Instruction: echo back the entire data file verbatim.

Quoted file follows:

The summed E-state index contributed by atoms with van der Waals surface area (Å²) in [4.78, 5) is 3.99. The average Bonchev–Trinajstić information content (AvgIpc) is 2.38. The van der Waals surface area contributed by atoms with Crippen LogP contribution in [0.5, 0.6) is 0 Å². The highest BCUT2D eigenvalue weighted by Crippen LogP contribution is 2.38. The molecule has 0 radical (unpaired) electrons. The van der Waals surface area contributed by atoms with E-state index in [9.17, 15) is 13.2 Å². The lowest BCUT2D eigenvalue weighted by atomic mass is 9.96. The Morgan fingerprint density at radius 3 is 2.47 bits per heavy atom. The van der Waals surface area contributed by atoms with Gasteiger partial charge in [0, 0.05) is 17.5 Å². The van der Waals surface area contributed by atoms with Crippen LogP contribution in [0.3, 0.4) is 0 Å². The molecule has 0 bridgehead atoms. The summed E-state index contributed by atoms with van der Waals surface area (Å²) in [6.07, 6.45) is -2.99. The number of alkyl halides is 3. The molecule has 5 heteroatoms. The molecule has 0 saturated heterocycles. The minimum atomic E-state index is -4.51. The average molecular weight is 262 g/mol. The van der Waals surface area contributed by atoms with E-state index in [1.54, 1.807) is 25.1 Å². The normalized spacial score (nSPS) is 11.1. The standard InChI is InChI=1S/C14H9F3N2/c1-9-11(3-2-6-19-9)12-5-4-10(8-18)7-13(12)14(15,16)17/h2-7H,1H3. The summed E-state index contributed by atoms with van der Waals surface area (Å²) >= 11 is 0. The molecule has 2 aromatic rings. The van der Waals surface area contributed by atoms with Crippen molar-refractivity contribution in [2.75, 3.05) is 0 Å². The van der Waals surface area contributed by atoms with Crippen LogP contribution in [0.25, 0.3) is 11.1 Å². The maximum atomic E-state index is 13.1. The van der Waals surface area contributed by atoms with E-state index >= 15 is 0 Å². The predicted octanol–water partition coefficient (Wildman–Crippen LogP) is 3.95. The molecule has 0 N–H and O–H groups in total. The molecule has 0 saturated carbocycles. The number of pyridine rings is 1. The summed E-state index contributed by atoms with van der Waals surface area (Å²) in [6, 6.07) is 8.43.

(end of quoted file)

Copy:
The summed E-state index contributed by atoms with van der Waals surface area (Å²) in [4.78, 5) is 3.99. The average Bonchev–Trinajstić information content (AvgIpc) is 2.38. The van der Waals surface area contributed by atoms with Crippen LogP contribution in [0.5, 0.6) is 0 Å². The highest BCUT2D eigenvalue weighted by Crippen LogP contribution is 2.38. The molecule has 0 radical (unpaired) electrons. The van der Waals surface area contributed by atoms with E-state index in [9.17, 15) is 13.2 Å². The lowest BCUT2D eigenvalue weighted by atomic mass is 9.96. The Morgan fingerprint density at radius 3 is 2.47 bits per heavy atom. The van der Waals surface area contributed by atoms with Gasteiger partial charge in [0, 0.05) is 17.5 Å². The van der Waals surface area contributed by atoms with Crippen LogP contribution in [0.3, 0.4) is 0 Å². The molecule has 0 bridgehead atoms. The summed E-state index contributed by atoms with van der Waals surface area (Å²) in [6.07, 6.45) is -2.99. The number of alkyl halides is 3. The molecule has 5 heteroatoms. The molecule has 0 saturated heterocycles. The minimum atomic E-state index is -4.51. The average molecular weight is 262 g/mol. The van der Waals surface area contributed by atoms with E-state index in [1.54, 1.807) is 25.1 Å². The normalized spacial score (nSPS) is 11.1. The standard InChI is InChI=1S/C14H9F3N2/c1-9-11(3-2-6-19-9)12-5-4-10(8-18)7-13(12)14(15,16)17/h2-7H,1H3. The summed E-state index contributed by atoms with van der Waals surface area (Å²) >= 11 is 0. The molecule has 2 aromatic rings. The van der Waals surface area contributed by atoms with Crippen molar-refractivity contribution in [2.75, 3.05) is 0 Å². The van der Waals surface area contributed by atoms with Crippen LogP contribution in [0.25, 0.3) is 11.1 Å². The maximum atomic E-state index is 13.1. The van der Waals surface area contributed by atoms with E-state index >= 15 is 0 Å². The predicted octanol–water partition coefficient (Wildman–Crippen LogP) is 3.95. The molecule has 0 N–H and O–H groups in total. The molecule has 0 saturated carbocycles. The number of pyridine rings is 1. The summed E-state index contributed by atoms with van der Waals surface area (Å²) in [6, 6.07) is 8.43.